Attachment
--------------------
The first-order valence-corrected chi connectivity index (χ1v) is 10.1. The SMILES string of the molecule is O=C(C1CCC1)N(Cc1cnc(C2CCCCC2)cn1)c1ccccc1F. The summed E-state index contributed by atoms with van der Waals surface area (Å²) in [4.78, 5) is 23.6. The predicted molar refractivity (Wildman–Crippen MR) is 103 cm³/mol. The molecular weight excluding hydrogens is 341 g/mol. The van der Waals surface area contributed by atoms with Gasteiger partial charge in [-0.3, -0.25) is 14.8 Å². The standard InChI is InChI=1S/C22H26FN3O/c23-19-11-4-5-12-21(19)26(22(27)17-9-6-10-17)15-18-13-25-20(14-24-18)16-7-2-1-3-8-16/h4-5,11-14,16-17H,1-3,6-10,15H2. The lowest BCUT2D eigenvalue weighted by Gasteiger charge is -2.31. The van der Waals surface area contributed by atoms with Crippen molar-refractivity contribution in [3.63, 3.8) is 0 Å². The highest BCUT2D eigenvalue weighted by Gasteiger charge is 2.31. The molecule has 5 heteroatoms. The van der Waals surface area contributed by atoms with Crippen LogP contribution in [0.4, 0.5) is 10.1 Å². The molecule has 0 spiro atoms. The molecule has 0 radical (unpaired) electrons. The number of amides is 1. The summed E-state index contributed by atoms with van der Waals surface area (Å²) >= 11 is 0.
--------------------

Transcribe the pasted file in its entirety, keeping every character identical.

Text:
The first-order valence-corrected chi connectivity index (χ1v) is 10.1. The SMILES string of the molecule is O=C(C1CCC1)N(Cc1cnc(C2CCCCC2)cn1)c1ccccc1F. The summed E-state index contributed by atoms with van der Waals surface area (Å²) in [4.78, 5) is 23.6. The predicted molar refractivity (Wildman–Crippen MR) is 103 cm³/mol. The molecular weight excluding hydrogens is 341 g/mol. The van der Waals surface area contributed by atoms with Gasteiger partial charge in [-0.3, -0.25) is 14.8 Å². The standard InChI is InChI=1S/C22H26FN3O/c23-19-11-4-5-12-21(19)26(22(27)17-9-6-10-17)15-18-13-25-20(14-24-18)16-7-2-1-3-8-16/h4-5,11-14,16-17H,1-3,6-10,15H2. The lowest BCUT2D eigenvalue weighted by Gasteiger charge is -2.31. The van der Waals surface area contributed by atoms with Crippen molar-refractivity contribution in [3.63, 3.8) is 0 Å². The highest BCUT2D eigenvalue weighted by Gasteiger charge is 2.31. The molecule has 5 heteroatoms. The van der Waals surface area contributed by atoms with Crippen LogP contribution in [0.4, 0.5) is 10.1 Å². The molecule has 0 spiro atoms. The molecule has 0 radical (unpaired) electrons. The number of amides is 1. The summed E-state index contributed by atoms with van der Waals surface area (Å²) >= 11 is 0.